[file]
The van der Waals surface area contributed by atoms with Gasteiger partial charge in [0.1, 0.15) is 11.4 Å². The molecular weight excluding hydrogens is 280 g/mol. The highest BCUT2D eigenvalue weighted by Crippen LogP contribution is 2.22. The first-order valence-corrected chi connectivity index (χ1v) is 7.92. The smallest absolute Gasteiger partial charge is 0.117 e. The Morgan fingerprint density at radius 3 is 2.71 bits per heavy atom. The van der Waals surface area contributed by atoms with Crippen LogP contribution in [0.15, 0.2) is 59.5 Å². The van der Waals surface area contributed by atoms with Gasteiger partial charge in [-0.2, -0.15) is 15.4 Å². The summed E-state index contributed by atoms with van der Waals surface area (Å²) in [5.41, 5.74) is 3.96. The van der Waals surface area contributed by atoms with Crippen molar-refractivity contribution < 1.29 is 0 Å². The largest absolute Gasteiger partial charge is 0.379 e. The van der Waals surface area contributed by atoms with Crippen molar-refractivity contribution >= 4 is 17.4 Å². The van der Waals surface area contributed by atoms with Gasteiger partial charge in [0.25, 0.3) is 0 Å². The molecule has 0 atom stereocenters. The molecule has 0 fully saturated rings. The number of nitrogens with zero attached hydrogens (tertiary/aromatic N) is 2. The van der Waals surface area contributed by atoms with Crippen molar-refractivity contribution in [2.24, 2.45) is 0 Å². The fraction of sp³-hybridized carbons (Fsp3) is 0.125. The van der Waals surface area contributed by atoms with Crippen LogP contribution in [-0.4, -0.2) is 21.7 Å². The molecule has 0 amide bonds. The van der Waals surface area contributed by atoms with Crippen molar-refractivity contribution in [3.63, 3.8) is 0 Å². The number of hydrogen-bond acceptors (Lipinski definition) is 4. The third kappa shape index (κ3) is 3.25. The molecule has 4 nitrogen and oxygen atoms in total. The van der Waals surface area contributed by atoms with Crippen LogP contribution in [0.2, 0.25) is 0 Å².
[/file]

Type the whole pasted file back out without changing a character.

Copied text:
The van der Waals surface area contributed by atoms with Gasteiger partial charge in [0.1, 0.15) is 11.4 Å². The molecular weight excluding hydrogens is 280 g/mol. The highest BCUT2D eigenvalue weighted by Crippen LogP contribution is 2.22. The first-order valence-corrected chi connectivity index (χ1v) is 7.92. The smallest absolute Gasteiger partial charge is 0.117 e. The Morgan fingerprint density at radius 3 is 2.71 bits per heavy atom. The van der Waals surface area contributed by atoms with Crippen LogP contribution in [0.15, 0.2) is 59.5 Å². The van der Waals surface area contributed by atoms with Gasteiger partial charge in [-0.2, -0.15) is 15.4 Å². The summed E-state index contributed by atoms with van der Waals surface area (Å²) in [5.41, 5.74) is 3.96. The van der Waals surface area contributed by atoms with Crippen molar-refractivity contribution < 1.29 is 0 Å². The largest absolute Gasteiger partial charge is 0.379 e. The van der Waals surface area contributed by atoms with Crippen molar-refractivity contribution >= 4 is 17.4 Å². The van der Waals surface area contributed by atoms with Gasteiger partial charge in [0.25, 0.3) is 0 Å². The molecule has 0 atom stereocenters. The molecule has 0 fully saturated rings. The number of nitrogens with zero attached hydrogens (tertiary/aromatic N) is 2. The van der Waals surface area contributed by atoms with Crippen molar-refractivity contribution in [2.24, 2.45) is 0 Å². The fraction of sp³-hybridized carbons (Fsp3) is 0.125. The van der Waals surface area contributed by atoms with Crippen LogP contribution in [-0.4, -0.2) is 21.7 Å². The molecule has 0 amide bonds. The van der Waals surface area contributed by atoms with Crippen molar-refractivity contribution in [3.63, 3.8) is 0 Å². The number of hydrogen-bond acceptors (Lipinski definition) is 4. The third kappa shape index (κ3) is 3.25. The molecule has 4 nitrogen and oxygen atoms in total. The van der Waals surface area contributed by atoms with Crippen LogP contribution in [0.2, 0.25) is 0 Å².